A room in an old house is often heated by a radiator, a metal device made up of pipes that circulate steam or hot water.

If your house is heated with radiators, there will usually be one in each room, all connected to a central heating system. A radiator gets hot, and it sends that heat out into the room — in other words, it radiates heat. In fact, the word radiator originally meant "anything that radiates," including heat, light, or energy. By the 1850's, radiator had come to primarily mean "heater in a building or house."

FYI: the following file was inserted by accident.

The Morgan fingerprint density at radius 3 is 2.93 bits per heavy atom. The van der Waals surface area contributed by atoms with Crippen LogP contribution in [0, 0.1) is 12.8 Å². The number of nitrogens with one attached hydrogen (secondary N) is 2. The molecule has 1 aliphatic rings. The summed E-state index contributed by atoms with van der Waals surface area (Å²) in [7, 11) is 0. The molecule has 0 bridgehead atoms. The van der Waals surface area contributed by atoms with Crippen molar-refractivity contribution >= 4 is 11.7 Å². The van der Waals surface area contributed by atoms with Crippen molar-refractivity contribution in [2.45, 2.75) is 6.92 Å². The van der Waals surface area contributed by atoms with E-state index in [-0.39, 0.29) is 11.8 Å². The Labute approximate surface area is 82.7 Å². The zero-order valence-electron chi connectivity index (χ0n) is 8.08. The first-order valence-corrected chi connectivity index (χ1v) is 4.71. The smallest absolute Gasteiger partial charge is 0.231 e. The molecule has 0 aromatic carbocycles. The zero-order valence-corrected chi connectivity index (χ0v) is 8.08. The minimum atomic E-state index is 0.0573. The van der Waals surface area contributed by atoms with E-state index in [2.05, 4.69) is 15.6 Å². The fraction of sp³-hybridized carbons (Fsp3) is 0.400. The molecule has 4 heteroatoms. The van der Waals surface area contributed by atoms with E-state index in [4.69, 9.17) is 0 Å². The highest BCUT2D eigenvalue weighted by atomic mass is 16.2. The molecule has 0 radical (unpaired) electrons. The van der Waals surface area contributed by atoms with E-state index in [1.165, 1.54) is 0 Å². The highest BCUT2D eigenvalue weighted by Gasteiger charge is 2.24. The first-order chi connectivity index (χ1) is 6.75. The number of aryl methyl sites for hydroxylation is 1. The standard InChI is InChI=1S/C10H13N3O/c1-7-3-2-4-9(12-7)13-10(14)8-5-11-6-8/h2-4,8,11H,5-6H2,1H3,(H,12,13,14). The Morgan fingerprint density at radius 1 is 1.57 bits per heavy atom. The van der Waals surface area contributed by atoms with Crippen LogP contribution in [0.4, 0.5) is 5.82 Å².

Definitions of radiator
  1. noun
    heater consisting of a series of pipes for circulating steam or hot water to heat rooms or buildings
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    type of:
    heater, warmer
    device that heats water or supplies warmth to a room
  2. noun
    any object that radiates energy
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    radio source
    an object that radiates radio waves
    type of:
    natural object
    an object occurring naturally; not made by man
  3. noun
    a mechanism consisting of a metal honeycomb through which hot fluids circulate; heat is transferred from the fluid through the honeycomb to the airstream that is created either by the motion of the vehicle or by a fan
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    type of:
    device consisting of a piece of machinery; has moving parts that perform some function
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